Erstwhile rivals such as Cruz and Sens. Lindsey GrahamLindsey Olin GrahamGraham: Trump should attend Biden inauguration 'if' Biden wins Biden budget pick sparks battle with GOP Senate Georgia governor rejects Trump's call to 'overrule' elections officials with emergency powers MORE (R-S.C.) and Rand PaulRandal (Rand) Howard PaulRand Paul says Fauci owes parents and students an apology over pandemic measures Grassley returns to Capitol after having coronavirus Congress set for chaotic year-end sprint MORE (R-Ky.) sing his praises. The Republican National Committee, which watched his rise with evident unease in 2016, now marches to his tune. Critics, such as former Sen. Jeff FlakeJeffrey (Jeff) Lane FlakeBiden eyeing Cindy McCain for UK ambassador position: report Profiles in cowardice: Trump's Senate enablers McSally concedes Arizona Senate race MORE (R-Ariz.) and former Rep. Mark SanfordMark SanfordLive updates: Democrats seek to extend House advantage 10 bellwether House races to watch on election night On The Money: Business world braces for blue sweep | Federal Reserve chief to outline plans for inflation, economy | Meadows 'not optimistic' about stalemate on coronavirus deal MORE (R-S.C.), have either retired or been defeated in primaries.

Factors like that, as well as the high approval ratings Trump records among GOP voters, makes some in the party highly skeptical that there is a groundswell of discontent among Republicans.

“I don’t think the Conway effort is indicative of how Republicans feel about the president,” said GOP strategist Ron Bonjean, a former GOP congressional aide who worked on the Trump team that shepherded Justice Neil GorsuchNeil GorsuchFor Thanksgiving, the Supreme Court upholds religious liberty Supreme Court blocks New York coronavirus restrictions on houses of worship COVID-19: Justice Alito overstepped judicial boundaries MORE to Senate confirmation in 2017. “They don’t have a hostility to the president, and they believe COVID-19 took everyone by surprise.”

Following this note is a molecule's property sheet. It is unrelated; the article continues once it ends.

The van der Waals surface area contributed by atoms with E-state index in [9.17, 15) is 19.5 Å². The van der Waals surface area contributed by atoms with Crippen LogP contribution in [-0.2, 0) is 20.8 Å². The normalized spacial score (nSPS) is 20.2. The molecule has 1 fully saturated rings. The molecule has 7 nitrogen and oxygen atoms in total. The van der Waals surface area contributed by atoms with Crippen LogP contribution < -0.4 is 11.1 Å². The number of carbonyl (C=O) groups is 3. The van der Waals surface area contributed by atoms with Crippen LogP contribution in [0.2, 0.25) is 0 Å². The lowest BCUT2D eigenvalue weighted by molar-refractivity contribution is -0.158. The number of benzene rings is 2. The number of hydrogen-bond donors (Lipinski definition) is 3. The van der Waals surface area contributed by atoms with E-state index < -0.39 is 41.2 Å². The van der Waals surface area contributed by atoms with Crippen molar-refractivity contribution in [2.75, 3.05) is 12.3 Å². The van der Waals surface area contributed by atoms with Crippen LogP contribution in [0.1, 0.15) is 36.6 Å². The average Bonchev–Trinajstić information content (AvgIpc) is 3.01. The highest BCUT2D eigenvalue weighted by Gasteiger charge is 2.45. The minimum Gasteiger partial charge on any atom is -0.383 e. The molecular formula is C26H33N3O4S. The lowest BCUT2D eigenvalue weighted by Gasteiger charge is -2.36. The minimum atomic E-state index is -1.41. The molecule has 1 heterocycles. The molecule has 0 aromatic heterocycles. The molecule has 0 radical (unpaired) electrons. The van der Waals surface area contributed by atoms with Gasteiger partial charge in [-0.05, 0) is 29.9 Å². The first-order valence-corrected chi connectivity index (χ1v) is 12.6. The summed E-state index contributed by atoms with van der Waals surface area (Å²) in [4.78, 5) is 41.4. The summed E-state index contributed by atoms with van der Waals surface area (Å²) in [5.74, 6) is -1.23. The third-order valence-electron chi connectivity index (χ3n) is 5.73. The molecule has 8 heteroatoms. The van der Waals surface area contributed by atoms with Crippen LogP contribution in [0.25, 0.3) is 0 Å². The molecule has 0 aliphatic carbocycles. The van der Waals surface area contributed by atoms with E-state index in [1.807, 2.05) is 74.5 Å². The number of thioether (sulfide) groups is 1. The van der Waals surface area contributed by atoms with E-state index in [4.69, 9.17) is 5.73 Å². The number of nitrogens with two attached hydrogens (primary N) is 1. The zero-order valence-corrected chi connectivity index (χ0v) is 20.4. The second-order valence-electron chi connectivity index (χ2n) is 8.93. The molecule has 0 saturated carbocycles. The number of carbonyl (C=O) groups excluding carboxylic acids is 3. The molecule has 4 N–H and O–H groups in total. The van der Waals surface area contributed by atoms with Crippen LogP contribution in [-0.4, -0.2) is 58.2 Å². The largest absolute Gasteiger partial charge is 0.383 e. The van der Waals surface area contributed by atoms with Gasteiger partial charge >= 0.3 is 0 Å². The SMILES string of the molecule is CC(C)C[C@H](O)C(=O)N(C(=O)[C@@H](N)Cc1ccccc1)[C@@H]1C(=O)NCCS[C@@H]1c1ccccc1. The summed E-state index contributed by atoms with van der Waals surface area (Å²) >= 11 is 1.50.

Bonjean added that, for good or for bad, Trump is the only real option in November for conservatives. 

“Does that group want to support Joe BidenJoe BidenGeraldo Rivera on Trump sowing election result doubts: 'Enough is enough now' Senate approves two energy regulators, completing panel Murkowski: Trump should concede White House race MORE for president? Where does that get anyone?” he asked.

Trump’s GOP critics, like Wilson, freely acknowledge that they are not expecting to shift millions of voters with a single ad or even with their broader criticism. But they may not need to, he insisted, given the slimness of Trump’s 2016 victory. 


 The president won three key states — Michigan, Pennsylvania and Wisconsin — by an aggregate total of about 77,000 votes.

Asked how many people might share the ad’s sentiments or be swayed by it, Wilson responded: “Is it a gigantic number? No, it’s not. But this is a tribal society now, and it’s a game of small numbers. 

 “The guy won by fewer than 100,000 votes in the swing states.”

The Memo is a reported column by Niall Stanage primarily focused on Donald Trump’s presidency.